A new report aims to break partisan gridlock over healthcare in Washington, but key parts like payment cuts and new taxes would generate massive opposition from provider and payer lobbies.
Washington, D.C.-based think tank Bipartisan Policy Center (BPC) unveiled a plan (PDF) Wednesday that offers a series of recommendations it believes can serve as an antidote for the partisan rancor surrounding healthcare.
Here are the proposals most likely to draw opposition:
Cut private insurance rates paid to hospitals
Part of the report targets lowering hospital costs in noncompetitive markets to combat high healthcare costs. BPC recommends that hospitals get approval from the Federal Trade Commission (FTC) for a hospital merger. If a hospital doesn’t enter into talks with the FTC or gets an exception from the Department of Justice, then they must put a limit on how much they can charge private insurers.
The report offers one of two options for how much hospitals can charge. The first option is to phase down the average private insurance rate to match those paid by Medicare Advantage plans over a five-year period.
The other option is setting a maximum rate that would reflect the average private insurance rate for a competitive market.
The authors also want to prohibit hospitals from using noncompetitive contracting requirements. One example is an all-or-nothing requirement that makes plans contract with an entire system or network as a precursor to getting a contract with a single hospital or provider group.
The goal of the recommendation is to address increasing market consolidation.
“In some cases, consolidation has helped facilitate delivery system reform and preserved access to care, but in others, consolidation has resulted in increased market share and higher prices,” the report said.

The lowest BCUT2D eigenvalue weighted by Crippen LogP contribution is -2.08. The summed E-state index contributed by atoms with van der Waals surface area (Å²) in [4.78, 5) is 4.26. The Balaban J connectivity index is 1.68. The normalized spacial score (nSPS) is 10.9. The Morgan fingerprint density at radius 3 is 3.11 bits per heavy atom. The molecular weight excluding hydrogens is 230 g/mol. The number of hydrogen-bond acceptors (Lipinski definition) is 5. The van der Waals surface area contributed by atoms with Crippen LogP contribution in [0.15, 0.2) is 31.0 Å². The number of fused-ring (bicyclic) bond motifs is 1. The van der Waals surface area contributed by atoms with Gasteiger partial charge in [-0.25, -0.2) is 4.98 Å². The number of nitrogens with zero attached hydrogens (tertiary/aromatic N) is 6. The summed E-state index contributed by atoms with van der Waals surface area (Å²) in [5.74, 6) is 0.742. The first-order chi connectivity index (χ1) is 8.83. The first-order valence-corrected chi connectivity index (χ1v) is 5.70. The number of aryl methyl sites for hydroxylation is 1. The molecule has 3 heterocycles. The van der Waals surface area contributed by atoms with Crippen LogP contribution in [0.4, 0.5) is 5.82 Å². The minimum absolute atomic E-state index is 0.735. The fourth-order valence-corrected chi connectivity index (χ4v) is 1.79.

Insurers better prepare for Cadillac Tax 2.0
The Affordable Care Act’s (ACA's) “Cadillac” tax on high-cost health plans was finally repealed by Congress late last year. The 40% excise tax on high-cost plans was reviled by Democrats and Republicans, but healthcare economists say it was important to get hold of employer-sponsored insurance costs that are exempt from taxes.
BPC’s report aims to make another crack at employer-sponsored insurance. The report calls for limiting the income tax exclusion for employer-sponsored insurance at a dollar amount equivalent to the 80th percentile of single and family employer plan premiums.
“This limitation would only be applied to expensive plans purchased by higher-income individuals,” the report said. “it is expected that this policy will increase federal revenue substantially relative to current law.”
But the opposition to the “Cadillac” tax, which was delayed several times and never implemented before its demise, could complicate efforts.
America’s Health Insurance Plans, the insurance industry’s top lobbying group in D.C., has long argued the tax would lead to higher premiums for all workers. It appears likely that a new way to attack the employer-sponsored tax exclusion would generate the same opposition and an uphill battle.
There are some parts of the report that would likely give the insurance industry reason to cheer, however. These include the recommendation to resume ACA cost-sharing reduction payments and the creation of a federally funded reinsurance program for ACA exchanges. The report also calls for resuming funding for ACA enrollment outreach.
BPC also wants to speed up the use of value-based payment models by facilitating beneficiary enrollment in value-based payment models, including financial incentives for seeking in-network services, the report said.